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There is always going to be a LCM. Just multiply the two numbers together to get the a common multiple if you cant find one because the two numbers multiplied together is a common multiple.

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Yes, you have to find the Least Common Multiple.

Q: What if there is no LCM in a fraction problem?

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Since 100p3 is a multiple of 20p, it is automatically the LCM of this problem.

Since 20z is a multiple of 10z, it is automatically the LCM of this problem.

Since 616 is a multiple of 8, it is automatically the LCM of this problem.

Since 22 is a multiple of 11, it is automatically the LCM of this problem.

Since 122 is a multiple of 61, it is automatically the LCM of this problem.

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Find the GCF when you want to simplify a fraction. Find an LCM when you want to add and subtract fractions.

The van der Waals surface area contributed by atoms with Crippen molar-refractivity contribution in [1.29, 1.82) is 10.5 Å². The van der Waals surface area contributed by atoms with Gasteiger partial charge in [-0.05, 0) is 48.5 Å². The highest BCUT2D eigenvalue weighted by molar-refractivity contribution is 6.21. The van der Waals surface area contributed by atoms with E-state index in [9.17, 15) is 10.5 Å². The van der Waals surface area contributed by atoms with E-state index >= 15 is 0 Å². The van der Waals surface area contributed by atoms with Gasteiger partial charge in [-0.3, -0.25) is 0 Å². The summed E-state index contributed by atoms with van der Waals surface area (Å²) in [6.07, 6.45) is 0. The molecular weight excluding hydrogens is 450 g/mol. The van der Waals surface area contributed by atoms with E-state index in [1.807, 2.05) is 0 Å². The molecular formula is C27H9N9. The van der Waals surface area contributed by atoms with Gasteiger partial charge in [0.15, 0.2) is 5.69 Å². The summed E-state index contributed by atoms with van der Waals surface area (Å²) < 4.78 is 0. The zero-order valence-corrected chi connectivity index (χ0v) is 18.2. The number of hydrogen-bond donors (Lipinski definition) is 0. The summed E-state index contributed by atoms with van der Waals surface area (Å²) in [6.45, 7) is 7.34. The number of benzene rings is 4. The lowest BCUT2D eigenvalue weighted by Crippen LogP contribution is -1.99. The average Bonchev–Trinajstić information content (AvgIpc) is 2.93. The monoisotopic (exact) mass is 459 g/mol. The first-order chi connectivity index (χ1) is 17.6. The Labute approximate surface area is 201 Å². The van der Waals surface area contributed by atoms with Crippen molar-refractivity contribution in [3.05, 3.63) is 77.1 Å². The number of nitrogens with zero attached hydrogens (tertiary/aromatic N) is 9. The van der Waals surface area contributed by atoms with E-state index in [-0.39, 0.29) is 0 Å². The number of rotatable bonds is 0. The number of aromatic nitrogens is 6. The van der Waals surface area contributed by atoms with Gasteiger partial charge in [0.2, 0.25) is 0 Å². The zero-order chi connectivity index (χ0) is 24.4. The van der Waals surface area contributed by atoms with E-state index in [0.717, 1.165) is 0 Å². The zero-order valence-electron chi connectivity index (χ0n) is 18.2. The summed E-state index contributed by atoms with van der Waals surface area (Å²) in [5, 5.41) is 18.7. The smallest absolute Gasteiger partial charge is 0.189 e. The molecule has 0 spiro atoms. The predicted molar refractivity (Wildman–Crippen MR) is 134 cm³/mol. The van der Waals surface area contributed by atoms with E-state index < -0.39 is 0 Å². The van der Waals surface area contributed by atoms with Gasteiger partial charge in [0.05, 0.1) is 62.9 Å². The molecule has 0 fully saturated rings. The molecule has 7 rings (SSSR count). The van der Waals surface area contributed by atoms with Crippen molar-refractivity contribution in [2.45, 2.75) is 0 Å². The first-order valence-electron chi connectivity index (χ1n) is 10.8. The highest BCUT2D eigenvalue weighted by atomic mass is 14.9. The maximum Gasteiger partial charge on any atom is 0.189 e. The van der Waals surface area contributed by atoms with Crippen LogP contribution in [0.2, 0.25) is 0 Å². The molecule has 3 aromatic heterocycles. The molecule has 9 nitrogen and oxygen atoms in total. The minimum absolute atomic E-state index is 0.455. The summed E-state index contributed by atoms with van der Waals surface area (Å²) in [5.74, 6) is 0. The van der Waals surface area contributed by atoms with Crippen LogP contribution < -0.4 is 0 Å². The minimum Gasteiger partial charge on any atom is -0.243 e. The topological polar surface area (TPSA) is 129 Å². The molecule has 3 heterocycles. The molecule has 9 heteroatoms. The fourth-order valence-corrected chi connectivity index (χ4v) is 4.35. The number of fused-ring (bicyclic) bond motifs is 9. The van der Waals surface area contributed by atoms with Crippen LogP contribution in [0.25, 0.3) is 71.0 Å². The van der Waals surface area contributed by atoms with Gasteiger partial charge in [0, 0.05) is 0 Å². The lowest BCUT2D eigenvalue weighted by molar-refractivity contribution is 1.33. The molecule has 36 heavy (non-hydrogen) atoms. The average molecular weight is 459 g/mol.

The first step is to find the least common multiple (LCM) of all the denominators. Next, multiply each term by this LCM. When you have done this you will have a multistep problem which is free of fractions.

There can be no LCM for a single fraction.

The LCM of 4 and 80 is 80.

91

The problem is you only have one number and you need at least two to find an LCM. If that's 4 and 8, the LCM is 8.

Since 75 is a multiple of 25, it is automatically the LCM of this problem.

Since 84 is a multiple of 28, it is automatically the LCM of this problem.

Since 540 is a multiple of 45, it is automatically the LCM of this problem.

Since 20z97 is a multiple of 4z64, it is automatically the LCM of this problem.

Since 45 is a multiple of 15, it is automatically the LCM of this problem.

The LCM refers to whole numbers, not decimals.